Bones of a Roman Combatant

300AD - 400AD

He was tall for a Roman at 179cm and of a very muscular build. The muscle development suggests he was a professional fighter, either a soldier or a gladiator. 

He was found in January 2010, during the £2 million refurbishment of Yorkshire Museum, when builders unearthed his skeleton 30cm below the building's foundations.

Following analysis by experts from York Osteoarchaeology Ltd, it was revealed that the skeleton was of a middle aged adult male, aged between 36 and 45 years old. 

Lesions in his vertebrae suggest spinal stress, possibly through carrying heavy loads. But most notable are six blade injuries which, because there are no signs of healing, were delivered at death.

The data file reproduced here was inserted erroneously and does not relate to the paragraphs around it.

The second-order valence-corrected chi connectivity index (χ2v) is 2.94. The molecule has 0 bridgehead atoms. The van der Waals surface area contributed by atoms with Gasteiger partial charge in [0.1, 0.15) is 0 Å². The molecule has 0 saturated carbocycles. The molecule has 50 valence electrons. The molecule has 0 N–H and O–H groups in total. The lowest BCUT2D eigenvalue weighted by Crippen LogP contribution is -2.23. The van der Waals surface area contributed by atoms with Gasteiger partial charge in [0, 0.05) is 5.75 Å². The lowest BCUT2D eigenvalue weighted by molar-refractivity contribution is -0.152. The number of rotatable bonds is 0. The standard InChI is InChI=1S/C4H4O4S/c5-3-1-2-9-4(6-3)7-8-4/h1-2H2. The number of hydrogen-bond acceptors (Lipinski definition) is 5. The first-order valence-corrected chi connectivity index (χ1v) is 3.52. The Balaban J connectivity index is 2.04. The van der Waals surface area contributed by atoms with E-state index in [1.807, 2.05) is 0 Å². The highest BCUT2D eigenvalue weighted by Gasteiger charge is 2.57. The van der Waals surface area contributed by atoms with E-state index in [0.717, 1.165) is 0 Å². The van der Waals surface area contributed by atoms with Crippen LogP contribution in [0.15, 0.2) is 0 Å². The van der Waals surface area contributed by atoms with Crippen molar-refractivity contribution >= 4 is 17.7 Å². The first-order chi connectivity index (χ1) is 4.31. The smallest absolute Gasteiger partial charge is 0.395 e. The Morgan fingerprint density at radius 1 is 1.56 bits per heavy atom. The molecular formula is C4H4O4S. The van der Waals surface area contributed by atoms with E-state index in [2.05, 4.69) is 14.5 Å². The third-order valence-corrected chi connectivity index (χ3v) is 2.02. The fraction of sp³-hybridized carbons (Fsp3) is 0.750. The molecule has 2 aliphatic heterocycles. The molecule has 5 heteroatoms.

The skull had three blade injuries, including what was probably the fatal blow, a powerful stab wound to the back of the head.  It appears that the perpetrators attacked this man from the right side with a sword or swords. 

The skeleton was not found in a position associated with organised burial.  It was  with animal bones and broken pottery. This suggests that he was left to die in a pit. 

The body could be a pointer to bigger things. The site has long been thought of as a candidate for  the city's Amphitheatre.  York would almost certainly have had one, but it is yet to be discovered. 

Parts of the skeleton are now on display in the Yorkshire Museum's new Roman gallery - Roman York: Meet the People of the Empire.